The ranger decided to throw the cub overboard, but his attempts to untie the knots were futile. He glanced back; the mother bear was close behind. And just then with a mighty effort she threw herself upon the back of the car, while the forester dived over the side. He regained his feet in time to see the automobile continuing its journey with a happy family reunited. Later he found it at the side of the road. Everything was intact except the side of the seat to which the cub had been tied; the old bear had torn it out to release her offspring.

There is nothing human so irresistible or so unselfish as mother love.—New Century Leader.

Fervent Prayer

Once, in North Africa, there was a mother named Monica, who had prayed through the years for her wayward son. Ere he left for Italy she prayed through the night that he might not go, but with the light of morning the ship sailed. Later on the son wrote: "That night I stole away and she was left behind in weeping and prayer. And what, O Lord, was she with so many tears asking of Thee but that Thou wouldst not suffer me to sail? But Thou, in the depth of Thy counsels, knowing the main point of her desire, regardest not what she then asked, that Thou mightest accomplish the greater thing for which she was ever imploring Thee." Yet, though long delayed, the mother's prayers were answered. And her boy became Saint Augustine.—Herbert Lockyer, in The Presbyterian.

Taught to Die

A young girl lay upon her bed with what proved to be a fatal sickness. She was the only child, the idol of her parents, her every whim had been gratified. The doctor was called and after examining his young patient he whispered into the mother's ear. The message was heard by the sick girl. Calling her mother she said, "Mother, you have taught me how to dance, how to dress well, how to comport myself in the world, but one thing you have failed to teach me and that is how to die."Watchman Examiner.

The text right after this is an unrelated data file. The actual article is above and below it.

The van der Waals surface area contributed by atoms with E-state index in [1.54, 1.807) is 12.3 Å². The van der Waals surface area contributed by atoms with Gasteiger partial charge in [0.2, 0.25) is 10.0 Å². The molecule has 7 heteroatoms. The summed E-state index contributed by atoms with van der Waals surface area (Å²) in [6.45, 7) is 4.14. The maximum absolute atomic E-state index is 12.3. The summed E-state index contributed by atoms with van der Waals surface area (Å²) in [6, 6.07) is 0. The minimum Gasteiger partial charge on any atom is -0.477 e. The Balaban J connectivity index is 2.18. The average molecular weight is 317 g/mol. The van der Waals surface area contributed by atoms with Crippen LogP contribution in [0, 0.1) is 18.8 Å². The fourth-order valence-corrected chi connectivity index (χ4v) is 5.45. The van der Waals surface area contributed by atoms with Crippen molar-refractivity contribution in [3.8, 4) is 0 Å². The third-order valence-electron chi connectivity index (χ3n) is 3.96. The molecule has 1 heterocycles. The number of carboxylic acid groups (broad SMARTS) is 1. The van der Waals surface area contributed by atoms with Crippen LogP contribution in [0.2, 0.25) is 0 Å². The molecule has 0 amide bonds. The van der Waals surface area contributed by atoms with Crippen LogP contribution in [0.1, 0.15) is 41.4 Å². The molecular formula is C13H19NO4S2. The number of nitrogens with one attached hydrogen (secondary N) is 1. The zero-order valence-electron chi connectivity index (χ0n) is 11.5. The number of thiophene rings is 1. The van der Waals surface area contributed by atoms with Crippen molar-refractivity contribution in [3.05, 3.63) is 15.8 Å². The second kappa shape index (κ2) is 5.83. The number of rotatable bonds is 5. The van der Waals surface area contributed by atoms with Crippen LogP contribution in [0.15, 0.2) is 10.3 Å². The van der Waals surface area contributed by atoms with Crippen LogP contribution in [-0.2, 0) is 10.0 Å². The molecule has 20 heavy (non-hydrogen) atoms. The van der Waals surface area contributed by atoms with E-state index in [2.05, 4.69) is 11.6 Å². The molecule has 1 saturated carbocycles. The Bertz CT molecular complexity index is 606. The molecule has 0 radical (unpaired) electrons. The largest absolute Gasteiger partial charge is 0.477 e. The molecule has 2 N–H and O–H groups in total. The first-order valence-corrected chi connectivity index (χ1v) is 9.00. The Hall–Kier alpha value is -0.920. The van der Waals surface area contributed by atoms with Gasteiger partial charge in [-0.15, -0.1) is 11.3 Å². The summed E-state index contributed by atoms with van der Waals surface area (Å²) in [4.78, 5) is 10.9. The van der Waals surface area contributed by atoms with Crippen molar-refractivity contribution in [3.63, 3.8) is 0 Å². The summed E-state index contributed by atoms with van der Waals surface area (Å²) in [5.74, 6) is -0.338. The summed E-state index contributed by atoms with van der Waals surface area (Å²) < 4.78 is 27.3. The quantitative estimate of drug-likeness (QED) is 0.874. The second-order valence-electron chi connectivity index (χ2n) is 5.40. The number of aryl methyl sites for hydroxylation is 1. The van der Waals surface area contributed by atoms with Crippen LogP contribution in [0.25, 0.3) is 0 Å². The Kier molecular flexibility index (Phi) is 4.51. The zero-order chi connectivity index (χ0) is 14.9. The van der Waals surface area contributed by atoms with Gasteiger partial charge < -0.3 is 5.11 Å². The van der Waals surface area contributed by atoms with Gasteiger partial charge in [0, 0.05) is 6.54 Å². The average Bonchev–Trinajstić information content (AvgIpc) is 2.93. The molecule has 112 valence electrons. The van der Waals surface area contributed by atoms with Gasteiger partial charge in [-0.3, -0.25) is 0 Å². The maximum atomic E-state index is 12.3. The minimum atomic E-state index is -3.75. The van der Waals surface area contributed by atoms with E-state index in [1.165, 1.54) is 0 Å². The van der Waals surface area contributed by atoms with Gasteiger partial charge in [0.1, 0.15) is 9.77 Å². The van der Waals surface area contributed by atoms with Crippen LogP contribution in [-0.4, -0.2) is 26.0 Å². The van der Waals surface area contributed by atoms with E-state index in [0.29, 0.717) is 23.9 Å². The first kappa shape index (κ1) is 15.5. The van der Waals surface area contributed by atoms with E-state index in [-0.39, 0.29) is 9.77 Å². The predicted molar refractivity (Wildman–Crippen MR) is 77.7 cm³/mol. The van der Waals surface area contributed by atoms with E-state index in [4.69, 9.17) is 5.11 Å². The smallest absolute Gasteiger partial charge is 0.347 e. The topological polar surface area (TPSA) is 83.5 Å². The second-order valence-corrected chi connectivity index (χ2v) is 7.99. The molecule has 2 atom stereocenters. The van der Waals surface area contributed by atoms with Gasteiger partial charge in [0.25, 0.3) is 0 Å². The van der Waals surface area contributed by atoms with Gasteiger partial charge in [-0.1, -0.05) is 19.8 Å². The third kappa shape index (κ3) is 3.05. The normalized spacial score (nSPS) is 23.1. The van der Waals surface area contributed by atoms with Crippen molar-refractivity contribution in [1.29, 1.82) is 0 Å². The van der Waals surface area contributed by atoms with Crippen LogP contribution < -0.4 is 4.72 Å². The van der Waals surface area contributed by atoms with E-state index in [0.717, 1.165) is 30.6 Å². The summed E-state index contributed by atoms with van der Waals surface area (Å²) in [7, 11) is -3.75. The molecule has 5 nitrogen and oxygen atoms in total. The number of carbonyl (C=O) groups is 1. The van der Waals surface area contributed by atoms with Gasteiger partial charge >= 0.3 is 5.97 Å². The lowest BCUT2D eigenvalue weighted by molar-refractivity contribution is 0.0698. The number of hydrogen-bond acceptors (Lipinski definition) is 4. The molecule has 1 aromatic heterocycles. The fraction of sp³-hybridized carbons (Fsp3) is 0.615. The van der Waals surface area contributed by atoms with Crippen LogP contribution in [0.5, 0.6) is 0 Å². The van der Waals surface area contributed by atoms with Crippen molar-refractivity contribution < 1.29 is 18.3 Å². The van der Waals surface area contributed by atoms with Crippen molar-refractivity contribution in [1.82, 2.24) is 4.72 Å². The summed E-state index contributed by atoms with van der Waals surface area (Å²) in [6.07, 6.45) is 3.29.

The Greatest Preacher

Dr. G. Campbell Morgan has four sons and they are all preachers. Someone once came into the drawing-room when all the family was there. They thought they would see what Howard, one of the sons, was made of and they asked him this question: "Howard, who is the greatest preacher in your family?" Howard had a great admiration for his father, and he looked straight across at him, and then, without a moment's hesitation, he answered, "Mother."—War Cry.

A Daughter's Denial

An elderly woman was speaking with pride and gratitude of her young married daughter and said to a friend, "I've been such a burden to her." Quickly the friend replied: "Mothers are never that." The words came instantly and spontaneously, without any affectation or effort to "say something," for this friend had had an invalid mother for many years, and had lavished her life in caring for her, with true love and with gratitude that she had this privilege.The Sunday Circle.

No one knows of the work it makes
To keep the home together;
Nobody knows the steps it takes,
Nobody knows but Mother.
Nobody knows the lessons taught
Of loving one another;
Nobody knows the patience sought,
Nobody knows but Mother.—Selected.